Stumbled across a fun website called make 8-bit art – it’s a pixel painting application like MS Paint, except in your browser! Two basic tools – pencil and fill – and 256 colors to choose from, and best of all, it’s open source.
More fun awaits when you look at the page source (in Firefox: Ctrl-U). I’m not going to give away what’s there, except that it’s also pretty artful.
The site is run by an artist and developer who goes by jenmoneydollars, but despite the moniker it appears to be free….
I happened upon an interesting phrase in a story, “Signal” by John Lanchester, from the New Yorker (3 Apr 2017):
“Michael wasn’t my oldest friend and he wasn’t my closest friend, but he was older than any of the ones who were closer and closer than any of the ones who were older, ….”
This is an odd way to describe a friendship, but it is precise. However, the more I thought about it, the more dissatisfied I was.
… the joy of optimization combined with the regret of past inefficiencies (joygret?)
A familiar feeling as I am re-analyzing and organizing old data.
Late last year, my colleague Silke W and I went to Denmark for a short field trip to collect ciliates, where we were hosted by Lasse Riemann of the University of Copenhagen. The site where we collected our material was Nivå Bay, which is famous among environmental microbiologists for the several decades of studies there on sulfur-cycling by microorganisms.
Nivå Bay (above, view from birdwatching tower on a sunny day) is a shallow, sheltered bay where the water is only knee- to waist-height at low tide. Scattered between the tufts of seaweed and seagrass were some off-white, slimy films on the surface of the sediment. These are actually bacterial “veils”, which are sheets of mucus produced by bacteria that embed themselves in them. Like a veil made of lace, each sheet is punctuated by many holes. Unlike a wedding veil, these veils are not meant to hide anything. Instead, you can think of them as a sort of natural-born environmental engineering – the holes allow water to flow through, and the bacteria actively circulate water by beating their flagella. By working together in these colonies, the bacteria can set up a continuous flow of water through the veil. This flow mixes sulfide-rich water coming from below with oxygenated water from above, bringing together the chemicals that they use to generate energy.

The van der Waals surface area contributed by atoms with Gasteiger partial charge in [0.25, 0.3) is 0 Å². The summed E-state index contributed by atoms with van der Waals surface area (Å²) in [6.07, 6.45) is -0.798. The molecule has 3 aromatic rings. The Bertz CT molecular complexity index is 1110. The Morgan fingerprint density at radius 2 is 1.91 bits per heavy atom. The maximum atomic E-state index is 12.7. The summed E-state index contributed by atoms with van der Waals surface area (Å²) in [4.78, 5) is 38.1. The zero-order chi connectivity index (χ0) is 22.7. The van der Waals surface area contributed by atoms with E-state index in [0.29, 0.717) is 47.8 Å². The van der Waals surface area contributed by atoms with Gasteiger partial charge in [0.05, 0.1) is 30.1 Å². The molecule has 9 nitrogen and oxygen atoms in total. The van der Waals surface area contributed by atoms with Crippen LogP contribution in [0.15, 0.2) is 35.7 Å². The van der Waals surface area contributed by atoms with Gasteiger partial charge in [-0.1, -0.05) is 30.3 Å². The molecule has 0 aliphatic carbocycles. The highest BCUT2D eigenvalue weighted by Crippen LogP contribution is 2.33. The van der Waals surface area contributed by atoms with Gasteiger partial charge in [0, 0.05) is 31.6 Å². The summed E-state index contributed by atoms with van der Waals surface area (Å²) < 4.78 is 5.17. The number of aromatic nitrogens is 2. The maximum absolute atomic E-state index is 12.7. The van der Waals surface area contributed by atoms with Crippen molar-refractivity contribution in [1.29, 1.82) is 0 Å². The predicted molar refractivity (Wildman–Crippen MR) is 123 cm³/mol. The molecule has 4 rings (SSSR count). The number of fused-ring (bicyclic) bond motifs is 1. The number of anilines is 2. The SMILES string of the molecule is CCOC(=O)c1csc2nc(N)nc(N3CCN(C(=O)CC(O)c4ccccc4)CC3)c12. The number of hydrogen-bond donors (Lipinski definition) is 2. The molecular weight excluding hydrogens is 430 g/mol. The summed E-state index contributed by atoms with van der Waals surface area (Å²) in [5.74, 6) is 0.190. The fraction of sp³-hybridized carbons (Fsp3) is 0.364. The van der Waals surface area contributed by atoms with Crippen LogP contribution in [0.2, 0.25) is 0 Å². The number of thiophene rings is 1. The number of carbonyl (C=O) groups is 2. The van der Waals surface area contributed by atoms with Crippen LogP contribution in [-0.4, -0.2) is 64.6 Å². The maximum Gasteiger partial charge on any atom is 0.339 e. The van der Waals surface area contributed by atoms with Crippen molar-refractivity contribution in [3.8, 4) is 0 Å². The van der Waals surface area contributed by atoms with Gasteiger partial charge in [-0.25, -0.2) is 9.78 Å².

There are different species of bacteria that have such behavior. One of them has the wonderful name Thioturbo danicus – the sulfur whirl of Denmark. It has flagella on both poles of its rod-shaped cells. In this video you can see what happens when a single cell is detached from the mucus veil – it ends up tumbling like a propeller, which probably was the inspiration for its name!
Here is a somewhat degraded veil that had been sitting around in a Petri dish for too long. Taken from its natural environment, it soon becomes overgrown with grazing protists and small animals that methodically eat up the bacteria:
You can read more about the veil-forming bacteria from these publications from the microbiologists at Helsingør: Thar & Kühl 2002, Muyzer et al. 2005.
More business ideas that will probably never get off the ground, following on my previous post. That said, if anyone needs a designer for a very reasonable price, do get in touch.
“Snalt – Banish winter from your driveway”
Snow salt – not for human consumption.
“Nature’s calling for a number two!”
“Where hipster Mexicans plot their next move”
Trendy taco restaurant.